Nursing Students Ruth and Madison came to UGM to give. They set up a medical station and provided free care and advice to guests at the Men's Shelter. But when their service was over, they wrote to let us know that not only did they give, but they received.
Madison and I just wanted to say thank you for including us in your classes.
We came here to learn how nurses can contribute to the community, but we are both shocked at how much more we learned and how we have grown individually and professionally. First of all, thank you for your vulnerability. When you shared your stories, we related—every—single—time. We weren’t bold enough to say it at the time, but to everyone who did a self-evaluation, yes, we can relate. It inspired us to do a lot of self-reflection as well. You have motivated us to make changes in our lives personally and professionally.
In nursing school, we talk a lot about the effects of Adverse Childhood Events, some of them you also shared as parts of your stories. We’ve examined research, learned diagrams, and memorized lists. And though that information is critical to understanding how to provide care as a nurse, you brought it to life. We recognized the long-lasting impact these events have on many of you. And we also see evidence of the healing that can occur. You are that evidence. This helps us bring hope to our patients, and to see them with hopeful lenses.
You have helped us further understand the barriers our future patients face to gaining optimal physical and mental health. You have taught us more about how to respectfully ask difficult and insightful questions. The level of respect for each other we observed in your self-evaluations was remarkable. We desire to give our patients that same level of respect. We have been taught to help patients maintain dignity regardless of the situation, and we have learned from you how to create a safe space to share, or how to respect boundaries if an invitation to share is unwelcome.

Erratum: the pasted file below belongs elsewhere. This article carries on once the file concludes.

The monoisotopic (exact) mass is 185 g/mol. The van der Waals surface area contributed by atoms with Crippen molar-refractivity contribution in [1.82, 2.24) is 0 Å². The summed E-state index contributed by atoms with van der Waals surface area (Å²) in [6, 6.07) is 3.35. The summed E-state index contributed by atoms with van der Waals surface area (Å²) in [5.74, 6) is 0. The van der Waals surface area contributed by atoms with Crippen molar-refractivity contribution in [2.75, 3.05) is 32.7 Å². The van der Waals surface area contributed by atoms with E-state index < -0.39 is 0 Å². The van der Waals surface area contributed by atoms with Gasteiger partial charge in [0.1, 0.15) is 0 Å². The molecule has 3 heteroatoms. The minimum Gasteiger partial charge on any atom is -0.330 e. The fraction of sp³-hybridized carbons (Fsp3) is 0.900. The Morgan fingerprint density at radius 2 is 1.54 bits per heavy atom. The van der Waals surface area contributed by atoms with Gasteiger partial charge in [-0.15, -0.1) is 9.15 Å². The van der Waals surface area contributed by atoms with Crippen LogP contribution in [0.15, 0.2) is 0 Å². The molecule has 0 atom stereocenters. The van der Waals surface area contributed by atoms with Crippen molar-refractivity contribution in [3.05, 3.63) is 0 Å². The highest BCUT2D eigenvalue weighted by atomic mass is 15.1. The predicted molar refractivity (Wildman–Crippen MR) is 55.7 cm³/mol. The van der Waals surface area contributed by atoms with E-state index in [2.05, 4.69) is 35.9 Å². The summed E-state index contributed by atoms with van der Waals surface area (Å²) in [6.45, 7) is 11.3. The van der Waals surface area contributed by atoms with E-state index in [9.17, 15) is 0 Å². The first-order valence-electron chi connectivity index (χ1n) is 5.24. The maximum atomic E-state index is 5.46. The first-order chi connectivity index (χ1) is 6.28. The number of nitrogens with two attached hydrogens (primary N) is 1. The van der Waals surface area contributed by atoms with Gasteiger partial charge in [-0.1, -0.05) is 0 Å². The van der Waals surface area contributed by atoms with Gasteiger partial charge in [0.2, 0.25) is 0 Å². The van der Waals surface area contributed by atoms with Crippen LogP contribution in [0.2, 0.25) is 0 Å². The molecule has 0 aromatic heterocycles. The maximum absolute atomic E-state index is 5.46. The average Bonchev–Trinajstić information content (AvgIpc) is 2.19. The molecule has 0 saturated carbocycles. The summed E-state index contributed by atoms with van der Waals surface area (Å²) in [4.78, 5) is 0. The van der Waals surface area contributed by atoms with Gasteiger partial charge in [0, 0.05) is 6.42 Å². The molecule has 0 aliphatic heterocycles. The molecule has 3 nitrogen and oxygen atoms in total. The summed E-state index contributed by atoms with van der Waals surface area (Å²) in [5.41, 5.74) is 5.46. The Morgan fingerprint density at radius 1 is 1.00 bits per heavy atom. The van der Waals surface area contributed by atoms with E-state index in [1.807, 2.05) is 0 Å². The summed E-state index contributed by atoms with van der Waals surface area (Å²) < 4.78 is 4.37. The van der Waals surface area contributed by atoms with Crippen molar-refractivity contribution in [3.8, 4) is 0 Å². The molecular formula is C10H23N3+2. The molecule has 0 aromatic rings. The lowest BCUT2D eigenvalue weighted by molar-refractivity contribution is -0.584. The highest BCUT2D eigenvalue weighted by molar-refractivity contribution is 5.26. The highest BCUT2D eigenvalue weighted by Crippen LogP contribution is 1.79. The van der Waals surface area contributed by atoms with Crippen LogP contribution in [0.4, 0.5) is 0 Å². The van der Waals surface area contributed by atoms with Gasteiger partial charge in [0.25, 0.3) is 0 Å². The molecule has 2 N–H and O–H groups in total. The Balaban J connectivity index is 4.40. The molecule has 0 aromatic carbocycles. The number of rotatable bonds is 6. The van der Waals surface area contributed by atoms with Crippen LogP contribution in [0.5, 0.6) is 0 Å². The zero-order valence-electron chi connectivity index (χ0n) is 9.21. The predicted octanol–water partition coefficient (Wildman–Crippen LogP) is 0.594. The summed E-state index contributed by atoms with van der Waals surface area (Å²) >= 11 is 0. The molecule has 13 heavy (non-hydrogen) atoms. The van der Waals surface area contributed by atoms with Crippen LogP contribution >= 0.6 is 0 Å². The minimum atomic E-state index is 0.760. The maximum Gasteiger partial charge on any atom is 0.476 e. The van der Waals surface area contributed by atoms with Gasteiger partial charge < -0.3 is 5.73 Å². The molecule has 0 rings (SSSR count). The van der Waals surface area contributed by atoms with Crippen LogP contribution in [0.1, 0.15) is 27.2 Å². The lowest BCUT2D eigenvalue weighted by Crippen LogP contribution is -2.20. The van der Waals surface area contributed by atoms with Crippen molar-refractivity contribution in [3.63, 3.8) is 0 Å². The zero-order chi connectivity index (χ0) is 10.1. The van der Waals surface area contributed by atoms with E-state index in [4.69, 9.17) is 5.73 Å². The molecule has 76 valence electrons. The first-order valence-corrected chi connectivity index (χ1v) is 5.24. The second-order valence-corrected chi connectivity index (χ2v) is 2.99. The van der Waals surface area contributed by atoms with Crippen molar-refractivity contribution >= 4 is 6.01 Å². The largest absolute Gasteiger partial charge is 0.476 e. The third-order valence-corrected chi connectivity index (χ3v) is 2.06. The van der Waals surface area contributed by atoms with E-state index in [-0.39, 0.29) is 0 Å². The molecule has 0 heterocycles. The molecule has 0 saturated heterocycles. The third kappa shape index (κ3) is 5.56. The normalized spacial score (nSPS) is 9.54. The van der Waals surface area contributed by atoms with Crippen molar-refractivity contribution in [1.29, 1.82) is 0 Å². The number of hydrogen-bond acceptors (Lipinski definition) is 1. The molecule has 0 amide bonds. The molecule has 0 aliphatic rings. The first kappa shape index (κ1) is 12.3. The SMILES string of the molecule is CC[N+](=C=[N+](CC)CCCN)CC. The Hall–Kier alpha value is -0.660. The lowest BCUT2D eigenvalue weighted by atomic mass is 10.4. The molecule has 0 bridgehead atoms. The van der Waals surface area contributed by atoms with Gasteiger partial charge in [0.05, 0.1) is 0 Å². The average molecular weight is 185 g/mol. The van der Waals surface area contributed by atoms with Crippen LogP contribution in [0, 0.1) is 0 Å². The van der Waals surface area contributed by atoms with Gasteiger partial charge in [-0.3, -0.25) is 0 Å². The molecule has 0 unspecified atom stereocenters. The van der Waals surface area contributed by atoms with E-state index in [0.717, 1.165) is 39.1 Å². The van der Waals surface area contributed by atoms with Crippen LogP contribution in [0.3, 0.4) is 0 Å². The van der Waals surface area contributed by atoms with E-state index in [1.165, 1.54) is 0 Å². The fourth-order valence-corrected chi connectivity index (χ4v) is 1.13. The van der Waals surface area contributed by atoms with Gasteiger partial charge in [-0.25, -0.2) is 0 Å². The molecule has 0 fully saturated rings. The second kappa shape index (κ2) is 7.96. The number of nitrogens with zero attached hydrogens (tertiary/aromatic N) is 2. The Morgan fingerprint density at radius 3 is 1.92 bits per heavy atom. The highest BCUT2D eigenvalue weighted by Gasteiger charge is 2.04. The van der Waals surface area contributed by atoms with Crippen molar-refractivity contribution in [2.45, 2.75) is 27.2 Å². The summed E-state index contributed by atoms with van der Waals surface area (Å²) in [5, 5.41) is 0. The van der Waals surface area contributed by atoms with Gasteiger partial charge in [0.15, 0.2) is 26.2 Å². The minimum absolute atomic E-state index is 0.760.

You broke down our biases that we may have come into this with. We thought we were working with people who were homeless, but in so many ways, this place is more of a home than many ever get to participate in. UGM appears more like a family than many families we encounter. You all are not what we thought you might be, and I am embarrassed of the pre-judgments I had coming into this. Whatever you guys are doing here, keep going, you are amazing men.
Most importantly, you taught us two things we will take into our career. 1).Everyone has a story. 2). How to listen and engage in someone’s story. Most of what we did here was listen, and we grew in this skill tremendously. We have all of you and the others we interacted with to thank for this valuable skill we can bring to nursing. So thank you for impacting us and our future patients, you have helped us become better nurses.
Ruth Adams and Madison Horner
If you want to learn more about homelessness, we recommend the free e-book below: